"I wasn't as prepared as I had first thought walking into the recruiter's office," he recalled. "I tried not to allow the failed attempts to deter me from trying again, so I took a few more months to study."

Haynes took the ASVAB for a second time and passed. He was another step closer.

So he thought.

"When I was doing my physical, I got disqualified because apparently I had a heart murmur," Haynes said, remembering the heartbreak he felt being denied once again. "My dreams were shut down, so I put that on hold and found a civilian job at a hospital in Staten Island, New York."

Haynes said the hustle of working to provide for him seemed to make days and nights blur together, and before he knew it, six years had passed.

When Haynes' best friend came to visit from Panama, he gave Haynes the awakening he needed to try his hand again at bringing greater significance to not only his life, but now, with a 2-year-old daughter, his family's life through the Air Force.

The friend asked, "What are you doing?" Haynes recalled. "Your entire life you've said you wanted to join the Air Force. You left your family; you left your friends because you were seeking your dream and you're sitting here doing something that's not what you wanted. Go back and take the physical again."

"He was right," Haynes said. "I couldn't let my father's hard work in getting me here be in vain. I wanted to make my family proud; I wanted to do for someone else what that Soldier had done for me and the only way I was going to accomplish that was by getting back up and trying again."

With his renewed drive, Haynes re-entered the process of enlistment. This time he took the ASVAB and physical and passed.

The words he said he had been longing to say finally flowed from his lips as he recited the Oath of Enlistment Sept. 19, 2006.

"The moment I swore to support and defend the Constitution of the United States, I let out a sigh of relief," Haynes said. "Now all I had to do was make it through [Air Force Basic Military Training]. If I could make it through years of trying to get into the Air Force, I knew I could make it over one more obstacle."

After graduating BMT, Haynes returned home to Panama to visit family, friends and his old high school.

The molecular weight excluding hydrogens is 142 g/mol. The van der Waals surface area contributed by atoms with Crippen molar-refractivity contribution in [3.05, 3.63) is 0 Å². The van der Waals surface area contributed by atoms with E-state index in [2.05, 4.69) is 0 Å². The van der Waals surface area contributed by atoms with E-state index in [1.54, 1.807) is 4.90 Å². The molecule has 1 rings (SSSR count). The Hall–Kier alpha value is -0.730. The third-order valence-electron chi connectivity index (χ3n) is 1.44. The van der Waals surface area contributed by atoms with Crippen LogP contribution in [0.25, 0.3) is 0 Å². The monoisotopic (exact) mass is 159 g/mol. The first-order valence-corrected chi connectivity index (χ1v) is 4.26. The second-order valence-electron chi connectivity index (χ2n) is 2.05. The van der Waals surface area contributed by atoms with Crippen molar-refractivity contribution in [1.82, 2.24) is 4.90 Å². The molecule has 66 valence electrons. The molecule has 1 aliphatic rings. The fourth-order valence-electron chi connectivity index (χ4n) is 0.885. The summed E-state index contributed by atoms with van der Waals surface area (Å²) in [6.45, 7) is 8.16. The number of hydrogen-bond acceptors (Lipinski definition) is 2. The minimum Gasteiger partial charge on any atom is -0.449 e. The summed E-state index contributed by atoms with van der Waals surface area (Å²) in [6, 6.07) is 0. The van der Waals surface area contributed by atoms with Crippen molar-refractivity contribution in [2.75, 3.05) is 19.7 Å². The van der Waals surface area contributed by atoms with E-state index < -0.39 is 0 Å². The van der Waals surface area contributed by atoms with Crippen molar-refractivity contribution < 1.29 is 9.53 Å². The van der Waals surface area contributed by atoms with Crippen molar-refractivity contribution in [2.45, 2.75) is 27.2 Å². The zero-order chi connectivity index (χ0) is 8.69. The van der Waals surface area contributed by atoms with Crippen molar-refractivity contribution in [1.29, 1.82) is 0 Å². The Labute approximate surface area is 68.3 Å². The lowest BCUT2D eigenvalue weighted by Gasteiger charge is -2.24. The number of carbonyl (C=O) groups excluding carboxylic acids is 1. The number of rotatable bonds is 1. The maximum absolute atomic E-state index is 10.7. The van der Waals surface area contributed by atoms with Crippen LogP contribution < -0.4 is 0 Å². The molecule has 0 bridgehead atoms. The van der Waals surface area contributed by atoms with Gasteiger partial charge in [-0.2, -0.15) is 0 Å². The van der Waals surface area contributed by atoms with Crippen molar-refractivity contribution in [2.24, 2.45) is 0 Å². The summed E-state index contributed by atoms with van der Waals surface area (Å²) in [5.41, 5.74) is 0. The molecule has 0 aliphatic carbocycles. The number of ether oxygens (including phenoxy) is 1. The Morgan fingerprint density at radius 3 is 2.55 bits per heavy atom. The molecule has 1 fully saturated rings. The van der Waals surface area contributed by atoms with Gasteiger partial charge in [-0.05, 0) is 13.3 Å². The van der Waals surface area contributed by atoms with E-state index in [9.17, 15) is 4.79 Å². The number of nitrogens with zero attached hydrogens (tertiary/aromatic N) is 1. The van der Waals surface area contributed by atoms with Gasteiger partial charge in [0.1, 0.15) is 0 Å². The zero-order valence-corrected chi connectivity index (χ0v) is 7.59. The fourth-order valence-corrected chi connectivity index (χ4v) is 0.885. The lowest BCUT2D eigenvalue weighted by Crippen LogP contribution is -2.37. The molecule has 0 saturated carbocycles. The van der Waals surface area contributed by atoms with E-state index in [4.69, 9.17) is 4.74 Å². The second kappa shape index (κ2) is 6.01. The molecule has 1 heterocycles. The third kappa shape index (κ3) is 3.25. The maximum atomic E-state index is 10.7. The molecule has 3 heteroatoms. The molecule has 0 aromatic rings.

"Everyone was super proud. I can't find the words to describe how good it felt," Haynes recalled as he looked up at the ceiling, smiling as if he were brought back to that day. "That was a way of life telling me to never take no for an answer. I was shut down so many times. This was the best decision I've made in my life for so many reasons."

Haynes said he was reassured that fulfilling his dream proved he truly had made the right choice.

Now U.S. Air Force Staff Sgt. Arjune Haynes, 633rd Medical Operations Squadron cardiopulmonary assistant noncommissioned officer in charge, often reminisces on the eight years he has spent in the Air Force and how a childhood dream had flourished into a dream come true. When he deployed in 2009, Haynes said he felt he fulfilled the second half of his goal - impacting lives one small act of kindness at a time, just as his was.

"I deployed to Bagram Airfield, [Afghanistan,] in 2009, and had an extraordinary experience," he recalled. "This was the best experience knowing that I was taking care of those who are wearing the uniform outside the wire. I had no problem working 12-hour shifts every single day just knowing I was going to take care of someone and do my best to make sure that person returned home safe."

In an effort to continue his work of positively impacting lives through his military service, Haynes said he always makes sure to give the Airmen around him one specific piece of advice.

"Find your 'why,'" he said. "There's a [reason] for whatever you want to become or whatever you want to do. If you focus yourself on the 'why,' you'll get there no matter what. My 'why' was to impact someone's life and the only way I was going to do that was to wear the uniform and do the same thing that Soldier did for me."

Sometimes a dream can form from a grand revelation or epiphany, but other times a dream can begin as a snack-sized candy bar - insignificant to most, but a source of hope and reassurance to those who need it the most.